10

Is there any idiom in English describing a strong desire to have a drink or two (or more) of an alcoholic drink?

EDIT:

I am interested more about an idiom describing a case of an alcoholic wanting a bottle of some alcoholic drink (for example, whiskey).

Something like a person would say about himself: "I really ______________ today", especially when the great such opportunity is coming like a banquet or a birthday party.

  • General English, as understood by most native & non-native speakers, or a colo(u)rful colloquialism or dialect word? – Mawg Aug 29 '18 at 14:02
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    @Mawg: General English. American English is okay, too. – brilliant Aug 29 '18 at 15:29
  • You've made a few edits to the original question, and they aren't all harmonious with each other. It would be helpful if you could restructure your request instead of appending edits to it. Am I saying this about myself or someone else? Is there any tone that you're looking for (you said not very negative, but then removed that)? What is driving the desire (addiction, fun, peer pressure)? And what is the end goal of the alcohol consumption? – mathewb Aug 30 '18 at 14:28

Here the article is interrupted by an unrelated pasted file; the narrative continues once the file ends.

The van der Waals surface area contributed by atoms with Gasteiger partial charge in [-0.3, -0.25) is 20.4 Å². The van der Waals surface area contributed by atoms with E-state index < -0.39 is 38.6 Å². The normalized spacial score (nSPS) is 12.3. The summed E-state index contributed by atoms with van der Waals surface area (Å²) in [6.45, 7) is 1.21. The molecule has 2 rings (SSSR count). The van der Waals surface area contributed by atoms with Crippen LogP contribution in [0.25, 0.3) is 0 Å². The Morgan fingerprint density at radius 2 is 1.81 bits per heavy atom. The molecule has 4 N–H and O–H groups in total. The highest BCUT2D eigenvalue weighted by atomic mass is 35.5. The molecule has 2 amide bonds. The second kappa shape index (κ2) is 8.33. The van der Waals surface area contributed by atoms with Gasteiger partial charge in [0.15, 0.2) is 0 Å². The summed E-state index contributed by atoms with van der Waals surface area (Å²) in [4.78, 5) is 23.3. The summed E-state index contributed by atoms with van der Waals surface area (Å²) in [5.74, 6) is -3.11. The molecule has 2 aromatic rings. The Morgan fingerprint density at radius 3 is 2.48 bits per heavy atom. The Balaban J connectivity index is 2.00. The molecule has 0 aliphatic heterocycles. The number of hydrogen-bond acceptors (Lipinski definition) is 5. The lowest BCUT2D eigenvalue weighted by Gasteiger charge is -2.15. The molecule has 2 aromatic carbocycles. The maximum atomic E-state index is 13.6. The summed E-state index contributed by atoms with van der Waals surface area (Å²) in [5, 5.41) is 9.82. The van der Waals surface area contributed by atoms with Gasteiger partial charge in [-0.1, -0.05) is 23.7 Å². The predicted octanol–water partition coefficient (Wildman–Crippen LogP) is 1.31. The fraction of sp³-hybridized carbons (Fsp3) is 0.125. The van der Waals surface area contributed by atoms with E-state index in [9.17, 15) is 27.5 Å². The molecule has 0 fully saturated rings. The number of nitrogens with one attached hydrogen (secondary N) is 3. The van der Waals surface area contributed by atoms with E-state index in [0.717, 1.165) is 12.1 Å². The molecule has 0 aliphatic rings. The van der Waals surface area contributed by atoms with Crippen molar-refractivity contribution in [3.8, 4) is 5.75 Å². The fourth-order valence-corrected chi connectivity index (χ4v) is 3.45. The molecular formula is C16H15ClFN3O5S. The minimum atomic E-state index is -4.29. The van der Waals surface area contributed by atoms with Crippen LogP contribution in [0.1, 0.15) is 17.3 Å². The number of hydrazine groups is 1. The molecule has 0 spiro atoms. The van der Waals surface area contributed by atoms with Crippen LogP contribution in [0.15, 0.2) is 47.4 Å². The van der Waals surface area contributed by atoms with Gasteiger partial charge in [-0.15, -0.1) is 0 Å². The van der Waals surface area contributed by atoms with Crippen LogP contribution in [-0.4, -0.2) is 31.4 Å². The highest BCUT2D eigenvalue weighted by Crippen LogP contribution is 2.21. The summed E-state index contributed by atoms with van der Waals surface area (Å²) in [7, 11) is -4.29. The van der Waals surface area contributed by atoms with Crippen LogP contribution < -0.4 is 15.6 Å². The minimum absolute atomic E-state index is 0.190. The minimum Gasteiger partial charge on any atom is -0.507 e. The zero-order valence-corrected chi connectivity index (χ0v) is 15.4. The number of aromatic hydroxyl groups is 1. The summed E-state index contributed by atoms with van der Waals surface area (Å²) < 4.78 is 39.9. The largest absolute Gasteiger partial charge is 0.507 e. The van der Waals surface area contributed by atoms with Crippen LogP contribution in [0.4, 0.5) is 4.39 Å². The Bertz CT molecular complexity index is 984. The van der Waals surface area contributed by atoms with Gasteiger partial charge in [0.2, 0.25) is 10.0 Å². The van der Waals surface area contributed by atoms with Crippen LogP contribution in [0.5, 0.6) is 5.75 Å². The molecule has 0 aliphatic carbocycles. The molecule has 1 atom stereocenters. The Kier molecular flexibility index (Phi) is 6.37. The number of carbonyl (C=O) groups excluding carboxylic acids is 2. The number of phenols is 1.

• @mathewb - "You've made a few edits to the original question, and they aren't all harmonious with each other" - How are they not harmonious with each other? – brilliant Aug 30 '18 at 19:14
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    I think my main hangup may be the second use of alcoholic, as in, a person. Alcoholism is defined as: A chronic disease characterized by uncontrolled drinking and preoccupation with alcohol. Is that really the scenario that you're trying to describe? – mathewb Aug 30 '18 at 19:46

12 Answers 12

29

A very common verb used here is crave:

They really crave a drink. But one could crave ice-cream as well.